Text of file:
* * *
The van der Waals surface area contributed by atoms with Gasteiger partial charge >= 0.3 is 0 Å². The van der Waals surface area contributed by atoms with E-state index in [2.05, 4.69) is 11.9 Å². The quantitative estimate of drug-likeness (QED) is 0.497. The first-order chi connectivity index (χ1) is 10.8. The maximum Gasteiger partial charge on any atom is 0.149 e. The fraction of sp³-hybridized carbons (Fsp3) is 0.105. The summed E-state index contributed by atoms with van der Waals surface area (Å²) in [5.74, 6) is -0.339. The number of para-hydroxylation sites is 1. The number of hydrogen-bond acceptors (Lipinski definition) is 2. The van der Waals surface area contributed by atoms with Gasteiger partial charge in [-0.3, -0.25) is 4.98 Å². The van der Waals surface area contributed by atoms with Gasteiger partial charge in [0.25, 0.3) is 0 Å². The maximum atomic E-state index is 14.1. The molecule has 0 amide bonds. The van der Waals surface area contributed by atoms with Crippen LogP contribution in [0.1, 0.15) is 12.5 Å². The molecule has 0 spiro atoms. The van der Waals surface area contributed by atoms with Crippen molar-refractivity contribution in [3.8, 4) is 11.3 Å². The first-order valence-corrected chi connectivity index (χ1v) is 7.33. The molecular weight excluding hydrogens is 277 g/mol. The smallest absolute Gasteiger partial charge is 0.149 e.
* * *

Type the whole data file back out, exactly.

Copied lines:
The van der Waals surface area contributed by atoms with Gasteiger partial charge >= 0.3 is 0 Å². The van der Waals surface area contributed by atoms with E-state index in [2.05, 4.69) is 11.9 Å². The quantitative estimate of drug-likeness (QED) is 0.497. The first-order chi connectivity index (χ1) is 10.8. The maximum Gasteiger partial charge on any atom is 0.149 e. The fraction of sp³-hybridized carbons (Fsp3) is 0.105. The summed E-state index contributed by atoms with van der Waals surface area (Å²) in [5.74, 6) is -0.339. The number of para-hydroxylation sites is 1. The number of hydrogen-bond acceptors (Lipinski definition) is 2. The van der Waals surface area contributed by atoms with Gasteiger partial charge in [-0.3, -0.25) is 4.98 Å². The van der Waals surface area contributed by atoms with Gasteiger partial charge in [0.25, 0.3) is 0 Å². The maximum atomic E-state index is 14.1. The molecule has 0 amide bonds. The van der Waals surface area contributed by atoms with Crippen LogP contribution in [0.1, 0.15) is 12.5 Å². The molecule has 0 spiro atoms. The van der Waals surface area contributed by atoms with Crippen molar-refractivity contribution in [3.8, 4) is 11.3 Å². The first-order valence-corrected chi connectivity index (χ1v) is 7.33. The molecular weight excluding hydrogens is 277 g/mol. The smallest absolute Gasteiger partial charge is 0.149 e.